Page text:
Wright County Egg, Iowa, the company associated with the multi-state outbreak of Salmonella Enteritidis (SE) in the US earlier this year has been given FDA approval to begin shipping shell eggs directly to the consumer market from two hen houses on one of its six farms.
“During the outbreak, I said that FDA would not agree to the sale of eggs to consumers from Wright County Egg until we had confidence that they could be shipped and consumed safely,” said FDA Commissioner Margaret A. Hamburg, “After four months of intensive work by the company and oversight, testing, and inspections by FDA, I am satisfied that time has come.”
FDA’s decision is based on the agency’s verification that the company has taken the necessary corrective measures in these two houses to address all four pathways of contamination that may have contributed to the outbreak.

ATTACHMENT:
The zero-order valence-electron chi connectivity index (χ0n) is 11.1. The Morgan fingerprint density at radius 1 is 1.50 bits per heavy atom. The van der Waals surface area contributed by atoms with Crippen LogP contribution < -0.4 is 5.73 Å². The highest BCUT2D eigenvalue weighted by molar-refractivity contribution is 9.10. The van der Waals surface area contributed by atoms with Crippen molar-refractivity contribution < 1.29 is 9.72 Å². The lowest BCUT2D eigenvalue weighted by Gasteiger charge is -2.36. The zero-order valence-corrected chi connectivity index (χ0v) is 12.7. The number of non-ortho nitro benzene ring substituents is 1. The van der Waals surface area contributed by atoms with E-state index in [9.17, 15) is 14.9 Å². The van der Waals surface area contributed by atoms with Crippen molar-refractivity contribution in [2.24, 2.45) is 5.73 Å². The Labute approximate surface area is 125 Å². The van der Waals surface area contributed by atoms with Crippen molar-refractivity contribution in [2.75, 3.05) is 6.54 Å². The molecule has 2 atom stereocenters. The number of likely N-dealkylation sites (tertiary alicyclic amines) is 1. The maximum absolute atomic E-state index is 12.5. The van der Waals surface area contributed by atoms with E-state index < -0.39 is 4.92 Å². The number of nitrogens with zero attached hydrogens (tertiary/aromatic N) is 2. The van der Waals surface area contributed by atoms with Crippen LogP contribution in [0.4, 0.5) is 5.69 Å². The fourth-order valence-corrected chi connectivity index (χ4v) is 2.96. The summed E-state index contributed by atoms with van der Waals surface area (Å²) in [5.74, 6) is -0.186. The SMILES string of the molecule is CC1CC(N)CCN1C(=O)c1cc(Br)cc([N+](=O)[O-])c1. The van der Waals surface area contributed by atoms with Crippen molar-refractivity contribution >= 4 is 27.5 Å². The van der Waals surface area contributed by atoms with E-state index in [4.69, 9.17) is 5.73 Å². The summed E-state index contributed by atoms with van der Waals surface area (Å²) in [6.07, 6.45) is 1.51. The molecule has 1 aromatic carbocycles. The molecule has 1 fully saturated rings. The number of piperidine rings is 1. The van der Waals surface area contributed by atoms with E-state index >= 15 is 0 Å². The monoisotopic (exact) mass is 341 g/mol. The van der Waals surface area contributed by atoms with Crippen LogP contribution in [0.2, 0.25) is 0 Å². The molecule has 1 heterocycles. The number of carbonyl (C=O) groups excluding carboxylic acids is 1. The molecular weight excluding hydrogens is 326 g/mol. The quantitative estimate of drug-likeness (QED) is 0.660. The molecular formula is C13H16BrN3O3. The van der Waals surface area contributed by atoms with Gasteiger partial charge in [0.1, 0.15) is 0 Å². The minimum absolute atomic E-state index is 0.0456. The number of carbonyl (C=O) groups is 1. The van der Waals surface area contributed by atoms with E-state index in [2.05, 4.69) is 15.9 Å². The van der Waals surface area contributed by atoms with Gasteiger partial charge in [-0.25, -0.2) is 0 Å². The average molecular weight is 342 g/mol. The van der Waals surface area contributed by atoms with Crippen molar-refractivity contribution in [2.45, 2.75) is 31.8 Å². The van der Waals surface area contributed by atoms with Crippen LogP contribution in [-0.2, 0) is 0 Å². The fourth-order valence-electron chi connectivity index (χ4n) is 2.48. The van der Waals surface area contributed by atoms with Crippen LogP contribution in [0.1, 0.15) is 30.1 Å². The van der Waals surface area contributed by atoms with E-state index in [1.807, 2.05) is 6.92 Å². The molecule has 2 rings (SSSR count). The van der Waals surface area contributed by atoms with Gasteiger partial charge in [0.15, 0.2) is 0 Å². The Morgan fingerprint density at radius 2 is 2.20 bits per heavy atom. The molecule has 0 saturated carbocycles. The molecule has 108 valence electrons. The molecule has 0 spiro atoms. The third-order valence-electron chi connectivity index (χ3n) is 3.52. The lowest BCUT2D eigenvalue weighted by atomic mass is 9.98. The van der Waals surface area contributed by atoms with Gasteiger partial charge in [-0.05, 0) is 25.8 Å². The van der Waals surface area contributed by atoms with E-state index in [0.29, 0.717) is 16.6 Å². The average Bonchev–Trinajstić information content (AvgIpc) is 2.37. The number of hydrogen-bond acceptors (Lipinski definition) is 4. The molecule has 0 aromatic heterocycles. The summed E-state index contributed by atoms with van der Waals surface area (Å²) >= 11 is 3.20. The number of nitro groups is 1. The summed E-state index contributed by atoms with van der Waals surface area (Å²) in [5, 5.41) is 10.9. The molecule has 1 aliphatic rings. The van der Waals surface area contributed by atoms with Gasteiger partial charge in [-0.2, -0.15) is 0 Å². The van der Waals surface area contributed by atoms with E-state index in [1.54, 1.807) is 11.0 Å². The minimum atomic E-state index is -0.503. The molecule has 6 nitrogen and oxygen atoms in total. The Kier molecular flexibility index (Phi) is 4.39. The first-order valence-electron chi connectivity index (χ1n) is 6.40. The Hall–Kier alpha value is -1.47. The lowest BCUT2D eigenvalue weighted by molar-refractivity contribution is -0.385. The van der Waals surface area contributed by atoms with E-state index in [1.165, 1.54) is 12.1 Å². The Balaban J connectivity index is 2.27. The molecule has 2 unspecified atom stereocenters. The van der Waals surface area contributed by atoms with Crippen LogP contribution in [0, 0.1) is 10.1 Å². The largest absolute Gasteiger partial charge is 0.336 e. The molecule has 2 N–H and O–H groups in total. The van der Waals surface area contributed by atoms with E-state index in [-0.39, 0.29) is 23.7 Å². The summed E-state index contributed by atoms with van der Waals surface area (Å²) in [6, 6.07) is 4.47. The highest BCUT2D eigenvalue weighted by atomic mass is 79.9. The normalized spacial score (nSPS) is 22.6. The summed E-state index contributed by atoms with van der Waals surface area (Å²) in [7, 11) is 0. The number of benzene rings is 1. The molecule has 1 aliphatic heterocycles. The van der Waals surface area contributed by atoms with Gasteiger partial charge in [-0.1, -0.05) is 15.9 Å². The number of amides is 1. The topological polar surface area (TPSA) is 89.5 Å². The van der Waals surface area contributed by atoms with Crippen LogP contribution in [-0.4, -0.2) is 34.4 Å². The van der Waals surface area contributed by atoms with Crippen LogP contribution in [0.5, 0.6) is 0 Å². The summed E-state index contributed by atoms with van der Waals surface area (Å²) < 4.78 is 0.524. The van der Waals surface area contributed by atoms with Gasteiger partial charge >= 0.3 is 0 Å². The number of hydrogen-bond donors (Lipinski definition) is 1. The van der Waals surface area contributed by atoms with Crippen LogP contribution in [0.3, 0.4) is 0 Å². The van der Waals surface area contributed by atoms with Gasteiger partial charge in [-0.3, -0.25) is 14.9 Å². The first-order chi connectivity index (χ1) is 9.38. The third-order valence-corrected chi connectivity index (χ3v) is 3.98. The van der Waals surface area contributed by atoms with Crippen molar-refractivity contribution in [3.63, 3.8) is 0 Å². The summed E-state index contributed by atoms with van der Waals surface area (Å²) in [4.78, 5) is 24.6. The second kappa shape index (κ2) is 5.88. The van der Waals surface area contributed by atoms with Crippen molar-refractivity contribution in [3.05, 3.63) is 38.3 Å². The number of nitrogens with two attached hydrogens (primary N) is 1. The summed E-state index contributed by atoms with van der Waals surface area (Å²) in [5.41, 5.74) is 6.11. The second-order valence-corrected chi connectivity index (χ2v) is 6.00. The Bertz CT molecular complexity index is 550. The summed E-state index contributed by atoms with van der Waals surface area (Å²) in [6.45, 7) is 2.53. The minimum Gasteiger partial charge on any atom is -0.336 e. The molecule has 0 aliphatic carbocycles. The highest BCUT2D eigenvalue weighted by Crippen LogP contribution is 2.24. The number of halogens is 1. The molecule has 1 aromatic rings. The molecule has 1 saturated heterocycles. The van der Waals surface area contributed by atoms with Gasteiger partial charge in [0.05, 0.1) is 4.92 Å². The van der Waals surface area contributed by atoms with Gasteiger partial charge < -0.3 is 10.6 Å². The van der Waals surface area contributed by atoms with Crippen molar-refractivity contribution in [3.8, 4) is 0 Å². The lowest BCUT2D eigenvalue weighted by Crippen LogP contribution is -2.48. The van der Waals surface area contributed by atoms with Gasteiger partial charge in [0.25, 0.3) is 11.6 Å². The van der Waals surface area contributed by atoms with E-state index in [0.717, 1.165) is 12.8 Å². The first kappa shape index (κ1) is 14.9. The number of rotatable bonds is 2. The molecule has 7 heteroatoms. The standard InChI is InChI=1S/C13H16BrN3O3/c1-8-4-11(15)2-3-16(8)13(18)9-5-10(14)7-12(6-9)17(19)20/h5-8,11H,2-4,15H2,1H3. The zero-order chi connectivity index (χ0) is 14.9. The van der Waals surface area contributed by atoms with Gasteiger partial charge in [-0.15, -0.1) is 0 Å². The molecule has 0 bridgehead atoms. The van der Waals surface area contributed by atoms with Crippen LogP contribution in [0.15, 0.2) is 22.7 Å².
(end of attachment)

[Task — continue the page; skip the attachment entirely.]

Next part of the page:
The laying hens present in these houses at the time of the outbreak have been removed and the houses cleaned, sanitised and tested to ensure that they are no longer contaminated with SE. A biosecurity plan has been developed and implemented to minimise the risk of contamination from other houses or other farms.
Pullets previously in the houses were replaced with SE negative pullets that have been vaccinated for SE.
The company has implemented controls to prevent recurrence of the problems that led to the outbreak. FDA has confirmed the corrective measures and implementation of the company’s preventive controls at these two houses through on-site inspections conducted in October and November 2010. Eggs from these two houses and the house environments tested negative twice by FDA for SE and tested negative once by Wright County Egg. The firm will continue to test these houses monthly for the presence of SE.